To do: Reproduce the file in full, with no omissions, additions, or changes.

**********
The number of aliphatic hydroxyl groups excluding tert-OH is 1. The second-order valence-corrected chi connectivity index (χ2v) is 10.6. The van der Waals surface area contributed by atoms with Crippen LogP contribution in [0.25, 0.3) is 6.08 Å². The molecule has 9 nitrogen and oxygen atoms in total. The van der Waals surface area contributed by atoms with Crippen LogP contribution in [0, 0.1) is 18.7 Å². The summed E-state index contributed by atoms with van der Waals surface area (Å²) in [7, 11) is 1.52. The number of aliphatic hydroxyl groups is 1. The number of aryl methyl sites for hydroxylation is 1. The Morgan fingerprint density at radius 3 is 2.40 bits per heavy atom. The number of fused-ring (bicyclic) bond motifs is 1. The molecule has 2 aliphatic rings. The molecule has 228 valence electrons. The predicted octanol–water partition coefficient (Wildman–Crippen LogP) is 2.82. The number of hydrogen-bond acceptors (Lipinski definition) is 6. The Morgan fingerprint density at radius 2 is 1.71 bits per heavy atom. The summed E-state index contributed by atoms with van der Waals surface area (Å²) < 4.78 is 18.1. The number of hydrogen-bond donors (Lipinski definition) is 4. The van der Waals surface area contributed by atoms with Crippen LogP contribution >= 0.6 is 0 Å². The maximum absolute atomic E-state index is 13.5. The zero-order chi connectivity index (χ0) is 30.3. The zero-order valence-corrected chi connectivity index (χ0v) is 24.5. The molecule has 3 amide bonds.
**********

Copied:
The number of aliphatic hydroxyl groups excluding tert-OH is 1. The second-order valence-corrected chi connectivity index (χ2v) is 10.6. The van der Waals surface area contributed by atoms with Crippen LogP contribution in [0.25, 0.3) is 6.08 Å². The molecule has 9 nitrogen and oxygen atoms in total. The van der Waals surface area contributed by atoms with Crippen LogP contribution in [0, 0.1) is 18.7 Å². The summed E-state index contributed by atoms with van der Waals surface area (Å²) in [7, 11) is 1.52. The number of aliphatic hydroxyl groups is 1. The number of aryl methyl sites for hydroxylation is 1. The Morgan fingerprint density at radius 3 is 2.40 bits per heavy atom. The number of fused-ring (bicyclic) bond motifs is 1. The molecule has 2 aliphatic rings. The molecule has 228 valence electrons. The predicted octanol–water partition coefficient (Wildman–Crippen LogP) is 2.82. The number of hydrogen-bond acceptors (Lipinski definition) is 6. The Morgan fingerprint density at radius 2 is 1.71 bits per heavy atom. The summed E-state index contributed by atoms with van der Waals surface area (Å²) < 4.78 is 18.1. The number of hydrogen-bond donors (Lipinski definition) is 4. The van der Waals surface area contributed by atoms with Crippen LogP contribution >= 0.6 is 0 Å². The maximum absolute atomic E-state index is 13.5. The zero-order chi connectivity index (χ0) is 30.3. The zero-order valence-corrected chi connectivity index (χ0v) is 24.5. The molecule has 3 amide bonds.